The pregnancy was going well for Lorraine Kelly and her husband Sean, of Collegeville, PA. Then happiness turned to shock when they received the results of Lorraine's routine fifth month ultrasound.
"My obstetrician noticed a lump on the baby's neck. He sent us to a local hospital and they quickly referred us to the Center for Fetal Diagnosis and Treatment at The Children's Hospital of Philadelphia for further testing. The baby was diagnosed with a cervical teratoma, a form of 'giant neck mass' on her trachea, or breathing tube.
"I was shocked and upset, " Lorraine recalls. "We had never heard of anything like it. All my friends and family members were having normal pregnancies. It was so hard to understand what went wrong."
Scientists don't yet understand why giant neck masses develop on a fetus' airway, but the masses are not considered to be genetic. They are, however, serious conditions that can result in complications ranging from breathing or eating difficulties after birth to polyhydramnios, a build up of amniotic fluid in the womb.
In addition to obstructing the airway, giant neck masses can compress the esophagus, preventing the fetus from normally swallowing amniotic fluid in the womb. This can result in a dangerous build-up of the fluid and early labor. The giant neck mass also can compress the trachea, making it soft.
A temporary tracheostomy -- a surgical opening in the trachea -- is sometimes necessary to allow the baby to breathe normally until the trachea hardens.
"Despite all our fears, the people at CHOP gave us hope," says Lorraine. "They were so supportive and walked us through everything that would happen, from the birth to caring for her afterward."
Lorraine was given hormone shots to help prevent an early delivery. And on June 1, 1998, baby Emily was born via Cesarean section. The EXIT procedure was used to help stabilize her airway during the birth. EXIT, which stands for "ex utero intrapartum therapy," allows the baby to be partially delivered through a C-section while still attached to the placenta via the umbilical cord. The surgeon then works to establish an airway to permit the baby to breathe.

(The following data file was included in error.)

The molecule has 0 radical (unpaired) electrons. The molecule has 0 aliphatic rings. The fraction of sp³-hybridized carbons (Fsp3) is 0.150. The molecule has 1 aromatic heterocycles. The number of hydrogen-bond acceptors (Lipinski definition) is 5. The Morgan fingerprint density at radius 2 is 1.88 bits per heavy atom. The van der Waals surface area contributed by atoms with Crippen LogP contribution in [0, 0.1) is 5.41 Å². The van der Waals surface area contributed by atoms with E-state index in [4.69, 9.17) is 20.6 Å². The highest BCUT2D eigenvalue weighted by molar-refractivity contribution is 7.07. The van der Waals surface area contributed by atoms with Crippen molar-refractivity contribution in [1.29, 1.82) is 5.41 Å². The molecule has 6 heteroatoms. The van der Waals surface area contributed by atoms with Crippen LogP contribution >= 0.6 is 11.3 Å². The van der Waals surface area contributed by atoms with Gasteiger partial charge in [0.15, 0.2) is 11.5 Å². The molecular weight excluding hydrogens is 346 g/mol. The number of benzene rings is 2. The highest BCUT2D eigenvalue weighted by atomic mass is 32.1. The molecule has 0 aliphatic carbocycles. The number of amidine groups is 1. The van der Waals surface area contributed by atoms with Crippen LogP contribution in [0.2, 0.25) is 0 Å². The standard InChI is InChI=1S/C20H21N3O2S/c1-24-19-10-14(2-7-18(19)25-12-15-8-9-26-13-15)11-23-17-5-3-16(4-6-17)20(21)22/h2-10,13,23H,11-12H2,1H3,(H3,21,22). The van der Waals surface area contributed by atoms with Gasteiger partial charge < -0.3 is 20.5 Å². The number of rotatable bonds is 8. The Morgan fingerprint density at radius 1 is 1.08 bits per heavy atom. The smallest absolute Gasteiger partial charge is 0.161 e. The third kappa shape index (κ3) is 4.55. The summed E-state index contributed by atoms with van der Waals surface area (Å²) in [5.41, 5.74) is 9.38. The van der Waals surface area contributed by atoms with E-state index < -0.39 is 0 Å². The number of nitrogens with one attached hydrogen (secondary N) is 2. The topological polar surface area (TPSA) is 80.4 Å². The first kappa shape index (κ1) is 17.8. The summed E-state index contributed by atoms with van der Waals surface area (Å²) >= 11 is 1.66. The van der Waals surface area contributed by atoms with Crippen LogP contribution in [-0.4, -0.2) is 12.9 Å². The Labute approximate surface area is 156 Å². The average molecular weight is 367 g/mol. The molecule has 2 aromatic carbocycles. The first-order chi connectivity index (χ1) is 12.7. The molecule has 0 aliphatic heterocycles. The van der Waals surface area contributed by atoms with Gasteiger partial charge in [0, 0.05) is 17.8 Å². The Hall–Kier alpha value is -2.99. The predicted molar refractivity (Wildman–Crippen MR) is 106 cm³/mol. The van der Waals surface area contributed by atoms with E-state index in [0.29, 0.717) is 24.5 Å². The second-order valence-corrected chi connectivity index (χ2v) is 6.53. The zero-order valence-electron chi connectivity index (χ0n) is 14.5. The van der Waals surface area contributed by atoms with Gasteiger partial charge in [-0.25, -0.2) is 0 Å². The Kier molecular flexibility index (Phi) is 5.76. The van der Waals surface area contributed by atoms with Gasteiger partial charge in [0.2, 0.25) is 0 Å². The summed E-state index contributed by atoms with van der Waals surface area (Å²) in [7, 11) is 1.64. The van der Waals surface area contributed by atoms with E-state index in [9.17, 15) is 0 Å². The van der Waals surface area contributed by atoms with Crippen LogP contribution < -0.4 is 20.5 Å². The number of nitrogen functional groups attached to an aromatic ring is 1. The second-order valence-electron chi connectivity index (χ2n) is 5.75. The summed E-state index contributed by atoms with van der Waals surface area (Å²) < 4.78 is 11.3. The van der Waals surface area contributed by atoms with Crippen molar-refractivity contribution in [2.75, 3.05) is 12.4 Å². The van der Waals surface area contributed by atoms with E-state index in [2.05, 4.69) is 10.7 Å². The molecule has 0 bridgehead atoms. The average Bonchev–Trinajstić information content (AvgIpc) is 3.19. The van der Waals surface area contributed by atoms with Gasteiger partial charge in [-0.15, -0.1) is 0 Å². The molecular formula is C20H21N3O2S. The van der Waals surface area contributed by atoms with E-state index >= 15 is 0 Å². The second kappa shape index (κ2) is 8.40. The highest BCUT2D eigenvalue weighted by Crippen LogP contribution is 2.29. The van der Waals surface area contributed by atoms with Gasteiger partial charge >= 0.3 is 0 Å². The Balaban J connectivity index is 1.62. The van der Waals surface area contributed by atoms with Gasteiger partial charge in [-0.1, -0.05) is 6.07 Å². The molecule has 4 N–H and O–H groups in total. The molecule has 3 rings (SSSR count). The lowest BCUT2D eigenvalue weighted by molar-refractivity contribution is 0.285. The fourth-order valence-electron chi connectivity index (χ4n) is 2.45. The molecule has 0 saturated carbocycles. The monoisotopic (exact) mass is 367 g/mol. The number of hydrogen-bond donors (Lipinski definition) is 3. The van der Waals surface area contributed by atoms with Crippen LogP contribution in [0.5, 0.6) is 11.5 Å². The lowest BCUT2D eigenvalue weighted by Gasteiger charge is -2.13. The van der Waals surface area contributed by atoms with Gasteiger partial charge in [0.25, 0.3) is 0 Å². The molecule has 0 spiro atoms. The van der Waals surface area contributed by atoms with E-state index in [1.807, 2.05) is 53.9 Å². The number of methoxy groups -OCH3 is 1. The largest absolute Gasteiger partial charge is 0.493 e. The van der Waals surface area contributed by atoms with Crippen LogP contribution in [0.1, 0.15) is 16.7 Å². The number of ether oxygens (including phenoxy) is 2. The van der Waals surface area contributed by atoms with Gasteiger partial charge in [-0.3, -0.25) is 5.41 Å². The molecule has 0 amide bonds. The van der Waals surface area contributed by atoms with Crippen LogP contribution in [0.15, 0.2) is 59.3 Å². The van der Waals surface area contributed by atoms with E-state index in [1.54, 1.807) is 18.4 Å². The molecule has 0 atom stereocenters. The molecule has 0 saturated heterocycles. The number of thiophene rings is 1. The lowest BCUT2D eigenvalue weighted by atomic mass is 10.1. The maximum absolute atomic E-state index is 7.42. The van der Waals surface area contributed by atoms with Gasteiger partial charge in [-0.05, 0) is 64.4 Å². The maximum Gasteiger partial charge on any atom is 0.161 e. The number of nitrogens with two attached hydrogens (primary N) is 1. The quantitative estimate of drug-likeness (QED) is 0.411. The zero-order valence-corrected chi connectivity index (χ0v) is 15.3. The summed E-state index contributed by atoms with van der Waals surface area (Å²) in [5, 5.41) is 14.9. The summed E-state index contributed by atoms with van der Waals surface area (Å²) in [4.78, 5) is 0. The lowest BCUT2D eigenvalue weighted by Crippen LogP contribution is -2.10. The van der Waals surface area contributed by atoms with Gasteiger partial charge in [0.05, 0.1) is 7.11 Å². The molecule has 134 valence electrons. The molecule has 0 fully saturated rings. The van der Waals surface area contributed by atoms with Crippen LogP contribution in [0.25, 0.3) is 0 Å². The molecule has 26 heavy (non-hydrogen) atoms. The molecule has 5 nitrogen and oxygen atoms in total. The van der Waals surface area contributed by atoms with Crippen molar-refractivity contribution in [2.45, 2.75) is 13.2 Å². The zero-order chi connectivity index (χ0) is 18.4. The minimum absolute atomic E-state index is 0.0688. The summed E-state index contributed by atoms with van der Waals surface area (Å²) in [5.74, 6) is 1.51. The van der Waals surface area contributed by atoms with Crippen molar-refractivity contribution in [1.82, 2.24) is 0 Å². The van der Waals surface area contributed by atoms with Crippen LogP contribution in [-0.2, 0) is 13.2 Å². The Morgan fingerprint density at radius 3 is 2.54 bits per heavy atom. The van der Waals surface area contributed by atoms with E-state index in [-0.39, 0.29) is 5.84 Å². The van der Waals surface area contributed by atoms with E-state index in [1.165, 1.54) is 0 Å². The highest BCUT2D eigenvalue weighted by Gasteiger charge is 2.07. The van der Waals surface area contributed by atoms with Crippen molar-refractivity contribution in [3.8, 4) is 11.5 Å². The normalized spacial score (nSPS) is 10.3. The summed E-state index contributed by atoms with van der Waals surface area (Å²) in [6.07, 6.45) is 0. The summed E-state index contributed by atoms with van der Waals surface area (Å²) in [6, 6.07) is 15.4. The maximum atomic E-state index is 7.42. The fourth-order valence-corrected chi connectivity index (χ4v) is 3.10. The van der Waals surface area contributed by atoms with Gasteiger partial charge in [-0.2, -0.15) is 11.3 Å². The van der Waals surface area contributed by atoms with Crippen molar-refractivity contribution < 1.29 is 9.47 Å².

After the tumor on Emily's airway was removed and a tracheostomy was performed to allow her to breathe, the baby was taken to the Newborn Infant Intensive Care Unit. She remained there for four months -- through Mother's Day and Father's Day -- until she was transferred to Children's Seashore House. "The last four weeks she was at Seashore House, where they taught us how to take care of her when she went home, " says her mom.
Home care for the baby was overwhelming at first, Lorraine recalls. Emily needed help with both breathing and eating. "She was used to being fed by a tube in her belly and had the tracheostomy. We did have around-the-clock home nursing, but it was scary at first." When the tumor was removed, Emily's thyroid also was removed. "She will have to be on meds her whole life," adds Lorraine.
Emily couldn't speak because of the tracheostomy, which finally was removed when she was age 4. But speech and occupational therapy went well for her. "To Emily, it was all normal. There is some paralysis of the vocal cords, but she speaks well. Her voice is just a little deeper." The fourth grader does well in school and is very outgoing. She also loves the nurses at CHOP, her mom adds.
"The staff at CHOP was great," says Lorraine. "In the circumstances, I wouldn't want to be anywhere else. They are my second family, my second home for follow-ups. They took such good care of us -- it's were you want to be if there is a serious medical problem."
Lorriane counsels others who may have a similar diagnosis to never give up hope. "The team at The Children's Hospital of Philadelphia is the reason my husband was able to hold Emily for the first time -- on Father's Day."